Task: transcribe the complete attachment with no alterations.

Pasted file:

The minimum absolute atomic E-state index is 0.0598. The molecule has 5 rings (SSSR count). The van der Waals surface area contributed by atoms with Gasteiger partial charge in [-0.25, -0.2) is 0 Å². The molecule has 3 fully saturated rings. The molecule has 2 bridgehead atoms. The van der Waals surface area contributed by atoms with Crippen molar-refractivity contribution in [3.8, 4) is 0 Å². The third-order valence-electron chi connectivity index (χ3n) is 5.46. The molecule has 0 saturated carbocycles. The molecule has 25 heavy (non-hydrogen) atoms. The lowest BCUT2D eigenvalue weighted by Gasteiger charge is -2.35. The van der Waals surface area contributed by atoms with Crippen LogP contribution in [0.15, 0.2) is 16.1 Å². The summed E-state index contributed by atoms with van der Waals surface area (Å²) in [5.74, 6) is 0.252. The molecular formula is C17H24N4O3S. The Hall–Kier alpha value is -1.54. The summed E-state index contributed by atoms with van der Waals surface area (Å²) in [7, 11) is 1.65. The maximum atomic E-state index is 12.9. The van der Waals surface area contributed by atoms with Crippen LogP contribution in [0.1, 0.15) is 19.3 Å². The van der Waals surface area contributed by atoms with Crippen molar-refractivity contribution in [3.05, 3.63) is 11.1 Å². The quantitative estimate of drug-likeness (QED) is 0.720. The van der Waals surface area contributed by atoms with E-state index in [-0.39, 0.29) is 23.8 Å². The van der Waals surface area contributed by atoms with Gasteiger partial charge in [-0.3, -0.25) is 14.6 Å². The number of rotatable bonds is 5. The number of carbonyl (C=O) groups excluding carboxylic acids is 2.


The minimum absolute atomic E-state index is 0.0598. The molecule has 5 rings (SSSR count). The van der Waals surface area contributed by atoms with Gasteiger partial charge in [-0.25, -0.2) is 0 Å². The molecule has 3 fully saturated rings. The molecule has 2 bridgehead atoms. The van der Waals surface area contributed by atoms with Crippen molar-refractivity contribution in [3.8, 4) is 0 Å². The third-order valence-electron chi connectivity index (χ3n) is 5.46. The molecule has 0 saturated carbocycles. The molecule has 25 heavy (non-hydrogen) atoms. The lowest BCUT2D eigenvalue weighted by Gasteiger charge is -2.35. The van der Waals surface area contributed by atoms with Crippen LogP contribution in [0.15, 0.2) is 16.1 Å². The summed E-state index contributed by atoms with van der Waals surface area (Å²) in [5.74, 6) is 0.252. The molecular formula is C17H24N4O3S. The Hall–Kier alpha value is -1.54. The summed E-state index contributed by atoms with van der Waals surface area (Å²) in [7, 11) is 1.65. The maximum atomic E-state index is 12.9. The van der Waals surface area contributed by atoms with Crippen LogP contribution in [0.1, 0.15) is 19.3 Å². The van der Waals surface area contributed by atoms with Crippen molar-refractivity contribution in [3.05, 3.63) is 11.1 Å². The quantitative estimate of drug-likeness (QED) is 0.720. The van der Waals surface area contributed by atoms with E-state index in [-0.39, 0.29) is 23.8 Å². The van der Waals surface area contributed by atoms with Gasteiger partial charge in [-0.3, -0.25) is 14.6 Å². The number of rotatable bonds is 5. The number of carbonyl (C=O) groups excluding carboxylic acids is 2.